Outside of Mattermark, you’re involved in a number of organisations, one of which is Women 2.0. Which is a community for the next generation of female technology leaders. Is that correct?
Yeah. Women 2.0 has been around… I want to get this right. I think 7 or 8 years now and it’s really a community of women globally who are focused on entrepreneurship and building technology. There’s hundreds of thousands of women who’ve come to the Meetups for Women 2.0 across the U.S. and actually across the globe. It’s very cool.
On the Women 2.0 website the stats are that 30% of workers in tech are women and only around 10% are founders. How are you and Women 2.0 helping to change that stat?
Well, I think for me I just work to be a good example of what’s possible. I’m not really actively working to change that stat. Personally, I’m really just working on building a massively successful, valuable company.
And I think that hopefully my storytelling, like you mentioned you like to read the stories on my blog, I hope that men and women actually get inspiration from that. But I do hope that if someone needs a hero to point to to give them an example of what they could do, I would love to be that person.
So I guess my job is to be simply a role model and make sure that my company is successful.
If Mattermark becomes a unicorn or whatever your measure of success is then as a female founder, that’s got to be a massive success and inspiration to other women within tech?
Yeah. I think my job is basically to be more well-known than Travis Kalanick of Uber.
You may have to upset a lot of people to be more well-known than Travis.
Well, I’m good at that. I’m well on my way. I definitely have more work to do.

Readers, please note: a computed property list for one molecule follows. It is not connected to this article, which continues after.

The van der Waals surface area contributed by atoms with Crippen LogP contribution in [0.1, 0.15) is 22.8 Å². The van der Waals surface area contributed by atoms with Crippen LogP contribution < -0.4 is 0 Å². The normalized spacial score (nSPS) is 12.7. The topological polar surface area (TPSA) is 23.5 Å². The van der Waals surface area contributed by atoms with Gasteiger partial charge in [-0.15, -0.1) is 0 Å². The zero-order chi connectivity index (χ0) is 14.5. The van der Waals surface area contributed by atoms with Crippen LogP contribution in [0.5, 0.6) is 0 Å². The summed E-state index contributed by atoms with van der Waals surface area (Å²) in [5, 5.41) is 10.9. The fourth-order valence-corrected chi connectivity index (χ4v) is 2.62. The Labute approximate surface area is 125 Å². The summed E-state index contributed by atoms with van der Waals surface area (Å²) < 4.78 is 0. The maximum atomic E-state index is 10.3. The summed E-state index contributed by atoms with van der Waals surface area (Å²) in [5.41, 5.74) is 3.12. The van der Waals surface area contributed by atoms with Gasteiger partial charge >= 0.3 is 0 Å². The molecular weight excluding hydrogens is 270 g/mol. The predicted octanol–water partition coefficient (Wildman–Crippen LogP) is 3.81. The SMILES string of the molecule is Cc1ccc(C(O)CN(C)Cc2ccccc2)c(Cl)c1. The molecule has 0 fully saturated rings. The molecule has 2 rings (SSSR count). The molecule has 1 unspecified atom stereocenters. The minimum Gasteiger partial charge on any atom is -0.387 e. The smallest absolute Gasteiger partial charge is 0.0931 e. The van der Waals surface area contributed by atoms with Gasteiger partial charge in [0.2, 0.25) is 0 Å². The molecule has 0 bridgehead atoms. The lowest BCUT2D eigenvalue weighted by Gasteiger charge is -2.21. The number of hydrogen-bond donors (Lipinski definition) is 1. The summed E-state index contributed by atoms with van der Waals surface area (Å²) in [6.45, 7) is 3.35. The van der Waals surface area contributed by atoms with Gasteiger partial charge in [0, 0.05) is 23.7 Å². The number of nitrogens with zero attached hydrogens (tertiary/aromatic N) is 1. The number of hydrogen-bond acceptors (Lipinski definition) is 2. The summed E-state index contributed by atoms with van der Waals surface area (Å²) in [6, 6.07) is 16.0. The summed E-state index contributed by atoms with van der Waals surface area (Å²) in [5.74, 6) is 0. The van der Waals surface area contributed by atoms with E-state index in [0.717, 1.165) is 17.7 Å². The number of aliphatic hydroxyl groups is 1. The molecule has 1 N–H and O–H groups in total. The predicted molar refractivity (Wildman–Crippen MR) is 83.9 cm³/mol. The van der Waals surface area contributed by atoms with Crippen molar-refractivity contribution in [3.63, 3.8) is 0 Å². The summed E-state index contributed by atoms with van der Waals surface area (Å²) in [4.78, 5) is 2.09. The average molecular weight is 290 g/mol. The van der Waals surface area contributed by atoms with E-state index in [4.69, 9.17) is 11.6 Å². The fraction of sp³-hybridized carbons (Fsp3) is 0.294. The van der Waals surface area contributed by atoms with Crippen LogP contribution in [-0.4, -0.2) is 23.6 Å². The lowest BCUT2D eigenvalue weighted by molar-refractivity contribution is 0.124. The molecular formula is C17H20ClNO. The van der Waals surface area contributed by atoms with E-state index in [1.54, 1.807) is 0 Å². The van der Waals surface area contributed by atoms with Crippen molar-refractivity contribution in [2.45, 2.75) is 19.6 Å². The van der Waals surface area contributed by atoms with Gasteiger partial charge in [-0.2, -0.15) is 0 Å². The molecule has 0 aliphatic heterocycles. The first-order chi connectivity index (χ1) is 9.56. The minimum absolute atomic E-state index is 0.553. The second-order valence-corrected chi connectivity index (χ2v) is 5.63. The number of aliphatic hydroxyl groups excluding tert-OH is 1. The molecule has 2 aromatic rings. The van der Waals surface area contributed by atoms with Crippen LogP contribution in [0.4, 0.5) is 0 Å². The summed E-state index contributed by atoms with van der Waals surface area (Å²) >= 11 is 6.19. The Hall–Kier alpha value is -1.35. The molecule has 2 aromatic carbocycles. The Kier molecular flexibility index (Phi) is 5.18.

When hiring, what qualities are you looking for in candidates?
Well, it definitely varies as far as the skill side of the equation just depending on the role.
But I think on the kind of more general qualifications, it really comes down to the company’s values and finding value alignment between individuals ethics and goals and ours. So we’ve worked really hard over the past few months to kind of define what that actually looks like.
I think that what I’m mostly interested in finding is is this person a truth seeker and truth teller. And it doesn’t mean that other people are liars, it’s just that some people in the world are really oriented toward rooting out the truth, finding out the facts about the world and explaining them. I think we’re really interested in those people joining the company.
Obviously that’s a big part of what we do. We collect and organise information and turn them into data that can be used to make decisions. So we want to find people who have some degree of genuine passion for that. Even if they weren’t with us, they would probably be doing something along those lines. So that’s the big one.
Then I think the other piece is just we’re not looking to have a huge team just for its own sake. We’d really rather have people who raise the bar and are quite good at what they do. I mean, people talk about the Ten-ex Software developer but truly, I think you should be looking for that Ten-ex person in every function of the company. And we kind of call that raising the bar as one of our values. So looking for people who have evidence in the past of doing that in previous places that they’ve worked is really important.
And I think a lot of these things can sound somewhat trite spoken but then when you interview for them, they can be very illuminating. So a lot of it comes down to spending a significant time with people on the interview process to really understand where they’re coming from.
During the interview process do you have one interview with the candidates? Perhaps they’ve gone through some of the other management levels before your see them? Or are you involved right from the beginning from reading the CV that comes in through email?
Well, I certainly do have an interview generally near to the end of the process if they’ve kind of made it through and are someone that the hiring manager and our team are really excited about. But at that point I’m generally selling. I tend to trust my team to evaluate candidates and I’m mostly, at that point, trying to tell them the story of the company to make sure we have a good chance of closing the candidate should we want to make an offer.